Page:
Glencore’s Viterra takeover wins federal government blessing

Commodity giant Glencore’s “commitments to Canada” and Canadian farmers in its proposed takeover of the country’s biggest grain handler have earned the federal government’s formal approval of the deal.

Federal Industry Minister Christian Paradis on Sunday announced he has approved Glencore International’s application under the Investment Canada Act for its friendly takeover of Viterra, which until now was expected to wrap up by the end of this month.

Paradis said he approves such applications “if I am satisfied that the investment is likely to be of net benefit to Canada” based on the investor’s proposed plans and undertakings. Glencore, he said, “has made a number of commitments to Canada.”

The deal “demonstrates that our investment policies are working,” Paradis said.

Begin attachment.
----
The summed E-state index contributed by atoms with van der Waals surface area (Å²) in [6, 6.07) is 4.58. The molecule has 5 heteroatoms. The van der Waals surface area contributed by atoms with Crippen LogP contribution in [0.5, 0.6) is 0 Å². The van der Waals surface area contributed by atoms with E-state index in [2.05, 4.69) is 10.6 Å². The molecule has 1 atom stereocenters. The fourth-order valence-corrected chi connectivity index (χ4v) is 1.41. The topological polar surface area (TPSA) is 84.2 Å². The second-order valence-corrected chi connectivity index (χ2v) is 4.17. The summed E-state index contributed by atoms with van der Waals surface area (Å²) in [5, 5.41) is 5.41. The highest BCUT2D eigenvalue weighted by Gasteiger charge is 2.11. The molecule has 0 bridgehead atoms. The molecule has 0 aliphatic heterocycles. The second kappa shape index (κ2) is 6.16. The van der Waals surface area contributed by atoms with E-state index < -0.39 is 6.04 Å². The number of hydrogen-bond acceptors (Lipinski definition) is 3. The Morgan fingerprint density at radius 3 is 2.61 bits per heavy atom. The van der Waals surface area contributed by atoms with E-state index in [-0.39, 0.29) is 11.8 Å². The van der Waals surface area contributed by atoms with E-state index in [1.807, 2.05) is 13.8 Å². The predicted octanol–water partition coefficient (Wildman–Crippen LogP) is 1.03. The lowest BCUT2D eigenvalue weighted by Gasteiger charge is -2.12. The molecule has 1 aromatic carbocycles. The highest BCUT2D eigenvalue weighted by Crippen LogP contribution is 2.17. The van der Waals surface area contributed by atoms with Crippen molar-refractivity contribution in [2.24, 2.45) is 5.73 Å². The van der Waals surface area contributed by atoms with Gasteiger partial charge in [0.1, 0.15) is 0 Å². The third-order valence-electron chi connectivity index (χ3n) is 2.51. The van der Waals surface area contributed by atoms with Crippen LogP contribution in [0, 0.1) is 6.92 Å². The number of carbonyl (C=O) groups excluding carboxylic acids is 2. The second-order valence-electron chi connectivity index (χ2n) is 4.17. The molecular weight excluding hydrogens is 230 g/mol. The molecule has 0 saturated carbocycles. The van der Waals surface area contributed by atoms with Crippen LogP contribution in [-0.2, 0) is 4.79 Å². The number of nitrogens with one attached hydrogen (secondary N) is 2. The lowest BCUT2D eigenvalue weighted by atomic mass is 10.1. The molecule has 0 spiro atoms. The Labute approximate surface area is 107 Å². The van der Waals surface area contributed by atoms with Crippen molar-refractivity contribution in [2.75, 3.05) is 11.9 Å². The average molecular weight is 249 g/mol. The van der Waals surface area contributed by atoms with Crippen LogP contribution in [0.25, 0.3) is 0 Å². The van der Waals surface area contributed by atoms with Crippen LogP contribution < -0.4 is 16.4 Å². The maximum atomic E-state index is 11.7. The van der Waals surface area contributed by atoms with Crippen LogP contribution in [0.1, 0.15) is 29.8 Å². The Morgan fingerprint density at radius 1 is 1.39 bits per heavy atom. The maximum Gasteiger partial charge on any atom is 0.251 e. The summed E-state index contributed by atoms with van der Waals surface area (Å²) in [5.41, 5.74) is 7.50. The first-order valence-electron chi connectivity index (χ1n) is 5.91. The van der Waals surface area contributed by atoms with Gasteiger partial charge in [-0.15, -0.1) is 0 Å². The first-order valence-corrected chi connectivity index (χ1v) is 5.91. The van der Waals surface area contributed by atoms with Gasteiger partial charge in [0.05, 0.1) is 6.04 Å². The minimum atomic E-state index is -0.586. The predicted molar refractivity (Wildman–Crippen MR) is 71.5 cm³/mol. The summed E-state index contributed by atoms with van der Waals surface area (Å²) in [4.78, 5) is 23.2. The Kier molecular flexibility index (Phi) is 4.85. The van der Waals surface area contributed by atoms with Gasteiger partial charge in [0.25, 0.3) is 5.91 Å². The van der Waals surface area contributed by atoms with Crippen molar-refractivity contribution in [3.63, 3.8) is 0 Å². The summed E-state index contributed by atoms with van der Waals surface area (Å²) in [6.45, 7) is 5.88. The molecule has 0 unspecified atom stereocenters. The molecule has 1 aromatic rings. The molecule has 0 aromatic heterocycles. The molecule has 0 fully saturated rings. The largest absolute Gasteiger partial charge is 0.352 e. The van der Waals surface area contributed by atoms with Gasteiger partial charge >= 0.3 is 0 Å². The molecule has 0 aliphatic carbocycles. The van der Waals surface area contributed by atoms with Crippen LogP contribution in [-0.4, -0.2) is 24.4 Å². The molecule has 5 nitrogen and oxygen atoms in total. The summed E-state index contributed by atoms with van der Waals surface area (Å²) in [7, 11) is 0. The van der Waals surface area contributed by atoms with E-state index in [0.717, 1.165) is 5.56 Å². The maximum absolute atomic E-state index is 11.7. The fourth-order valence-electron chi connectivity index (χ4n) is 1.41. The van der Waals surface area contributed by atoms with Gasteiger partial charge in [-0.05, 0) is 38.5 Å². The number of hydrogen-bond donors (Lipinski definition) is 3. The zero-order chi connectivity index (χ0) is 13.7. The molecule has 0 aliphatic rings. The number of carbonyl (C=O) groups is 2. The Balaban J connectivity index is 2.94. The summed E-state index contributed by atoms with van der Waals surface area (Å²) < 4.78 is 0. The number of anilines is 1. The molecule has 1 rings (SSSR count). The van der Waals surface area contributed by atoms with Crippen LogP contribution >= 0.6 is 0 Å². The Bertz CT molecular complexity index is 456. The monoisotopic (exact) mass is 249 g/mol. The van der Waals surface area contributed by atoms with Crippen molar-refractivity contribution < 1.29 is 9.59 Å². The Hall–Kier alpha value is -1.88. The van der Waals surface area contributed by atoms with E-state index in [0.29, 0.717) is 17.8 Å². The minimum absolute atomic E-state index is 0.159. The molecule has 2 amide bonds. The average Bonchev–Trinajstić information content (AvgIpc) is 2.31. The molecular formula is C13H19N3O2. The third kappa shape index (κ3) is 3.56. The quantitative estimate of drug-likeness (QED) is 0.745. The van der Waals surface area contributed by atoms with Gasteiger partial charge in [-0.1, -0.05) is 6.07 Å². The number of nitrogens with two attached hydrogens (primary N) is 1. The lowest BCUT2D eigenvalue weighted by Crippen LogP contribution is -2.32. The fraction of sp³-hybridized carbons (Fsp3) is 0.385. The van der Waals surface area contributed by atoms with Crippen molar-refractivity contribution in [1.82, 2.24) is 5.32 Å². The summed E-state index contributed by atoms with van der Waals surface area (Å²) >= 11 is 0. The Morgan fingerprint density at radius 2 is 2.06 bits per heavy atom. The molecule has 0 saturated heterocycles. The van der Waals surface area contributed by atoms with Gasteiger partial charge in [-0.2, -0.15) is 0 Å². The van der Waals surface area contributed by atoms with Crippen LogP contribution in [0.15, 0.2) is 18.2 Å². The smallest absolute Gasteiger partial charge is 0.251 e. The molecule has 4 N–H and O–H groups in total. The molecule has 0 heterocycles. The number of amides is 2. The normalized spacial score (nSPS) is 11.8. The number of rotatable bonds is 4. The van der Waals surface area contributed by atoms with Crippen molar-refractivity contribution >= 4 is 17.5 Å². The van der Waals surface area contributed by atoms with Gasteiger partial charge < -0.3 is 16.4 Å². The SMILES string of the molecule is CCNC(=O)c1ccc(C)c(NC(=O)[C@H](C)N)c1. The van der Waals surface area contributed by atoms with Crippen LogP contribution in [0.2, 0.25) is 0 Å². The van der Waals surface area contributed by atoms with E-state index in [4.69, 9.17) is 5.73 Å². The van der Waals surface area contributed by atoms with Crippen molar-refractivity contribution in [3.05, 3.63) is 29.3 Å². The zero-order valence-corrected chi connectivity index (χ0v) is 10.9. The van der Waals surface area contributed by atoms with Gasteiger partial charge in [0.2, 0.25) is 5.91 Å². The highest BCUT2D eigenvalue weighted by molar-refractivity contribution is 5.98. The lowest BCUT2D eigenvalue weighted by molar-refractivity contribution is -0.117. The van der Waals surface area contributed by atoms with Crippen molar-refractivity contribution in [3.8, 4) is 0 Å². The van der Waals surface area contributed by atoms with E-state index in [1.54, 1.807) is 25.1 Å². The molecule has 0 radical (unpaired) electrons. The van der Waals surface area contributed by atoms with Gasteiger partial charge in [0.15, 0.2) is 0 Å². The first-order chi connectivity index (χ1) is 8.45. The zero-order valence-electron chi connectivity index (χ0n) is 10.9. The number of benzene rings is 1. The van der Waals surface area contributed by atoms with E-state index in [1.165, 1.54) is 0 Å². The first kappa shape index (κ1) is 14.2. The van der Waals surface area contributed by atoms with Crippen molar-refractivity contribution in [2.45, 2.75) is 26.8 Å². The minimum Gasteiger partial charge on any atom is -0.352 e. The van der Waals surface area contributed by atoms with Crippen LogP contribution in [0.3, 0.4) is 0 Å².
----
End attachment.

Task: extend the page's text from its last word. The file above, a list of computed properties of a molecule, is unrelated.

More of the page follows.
His statement, which came after he received a 30-day extension on his decision deadline last month, made no mention of any other conditions Glencore would have to meet beyond those it’s already proposed.

Glencore, in a separate release Sunday, reiterated the commitments it’s making to Canada for “a five-year period,” including a boost in Viterra’s projected capital expenditures in Canada by over $100 million over five years, and another $8 million above Viterra’s projected expenditures in research and development.

Switzerland’s Glencore has also pledged to work with the Saskatchewan government toward setting up a Global Institute for Food Security in the province, and to help support such an institute if the province goes ahead with it. Glencore also pledged a contribution toward “grain industry initiatives” in Manitoba.

Glencore also reiterated it will maintain the Viterra head office in Regina, repatriate a number of head office jobs to Regina that Viterra had previously shuffled to Calgary, and make Regina the head office for Glencore’s North American ag operations.

The buyer also said it will boost its contributions toward programs supporting Western Canada’s “farm community” by 25 per cent, make charitable contributions supporting youth, and set up educational scholarships for First Nations and Métis.

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